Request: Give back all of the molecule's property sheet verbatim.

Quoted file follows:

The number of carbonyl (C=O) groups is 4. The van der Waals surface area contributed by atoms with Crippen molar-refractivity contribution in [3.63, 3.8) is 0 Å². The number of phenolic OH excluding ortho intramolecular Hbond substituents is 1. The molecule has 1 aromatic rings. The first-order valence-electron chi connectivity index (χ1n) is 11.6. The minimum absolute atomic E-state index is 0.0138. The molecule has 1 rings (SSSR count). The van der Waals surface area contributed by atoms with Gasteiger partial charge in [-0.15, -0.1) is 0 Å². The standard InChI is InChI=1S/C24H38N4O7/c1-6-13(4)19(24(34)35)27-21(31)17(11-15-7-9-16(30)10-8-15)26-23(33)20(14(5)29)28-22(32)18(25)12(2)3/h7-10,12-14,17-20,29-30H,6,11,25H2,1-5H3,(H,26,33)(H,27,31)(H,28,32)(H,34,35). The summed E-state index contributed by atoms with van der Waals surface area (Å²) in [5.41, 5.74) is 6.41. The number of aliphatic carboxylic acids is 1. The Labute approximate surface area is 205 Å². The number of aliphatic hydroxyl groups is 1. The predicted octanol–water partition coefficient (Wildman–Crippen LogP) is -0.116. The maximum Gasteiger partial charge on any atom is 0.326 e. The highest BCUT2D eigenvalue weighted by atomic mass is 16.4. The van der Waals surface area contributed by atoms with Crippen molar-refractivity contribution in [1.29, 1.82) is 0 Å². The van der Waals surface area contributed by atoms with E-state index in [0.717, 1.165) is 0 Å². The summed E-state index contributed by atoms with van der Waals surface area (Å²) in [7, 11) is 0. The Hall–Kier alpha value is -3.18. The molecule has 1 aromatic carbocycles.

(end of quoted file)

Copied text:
The number of carbonyl (C=O) groups is 4. The van der Waals surface area contributed by atoms with Crippen molar-refractivity contribution in [3.63, 3.8) is 0 Å². The number of phenolic OH excluding ortho intramolecular Hbond substituents is 1. The molecule has 1 aromatic rings. The first-order valence-electron chi connectivity index (χ1n) is 11.6. The minimum absolute atomic E-state index is 0.0138. The molecule has 1 rings (SSSR count). The van der Waals surface area contributed by atoms with Gasteiger partial charge in [-0.15, -0.1) is 0 Å². The standard InChI is InChI=1S/C24H38N4O7/c1-6-13(4)19(24(34)35)27-21(31)17(11-15-7-9-16(30)10-8-15)26-23(33)20(14(5)29)28-22(32)18(25)12(2)3/h7-10,12-14,17-20,29-30H,6,11,25H2,1-5H3,(H,26,33)(H,27,31)(H,28,32)(H,34,35). The summed E-state index contributed by atoms with van der Waals surface area (Å²) in [5.41, 5.74) is 6.41. The number of aliphatic carboxylic acids is 1. The Labute approximate surface area is 205 Å². The number of aliphatic hydroxyl groups is 1. The predicted octanol–water partition coefficient (Wildman–Crippen LogP) is -0.116. The maximum Gasteiger partial charge on any atom is 0.326 e. The highest BCUT2D eigenvalue weighted by atomic mass is 16.4. The van der Waals surface area contributed by atoms with Crippen molar-refractivity contribution in [1.29, 1.82) is 0 Å². The van der Waals surface area contributed by atoms with E-state index in [0.717, 1.165) is 0 Å². The summed E-state index contributed by atoms with van der Waals surface area (Å²) in [7, 11) is 0. The Hall–Kier alpha value is -3.18. The molecule has 1 aromatic carbocycles.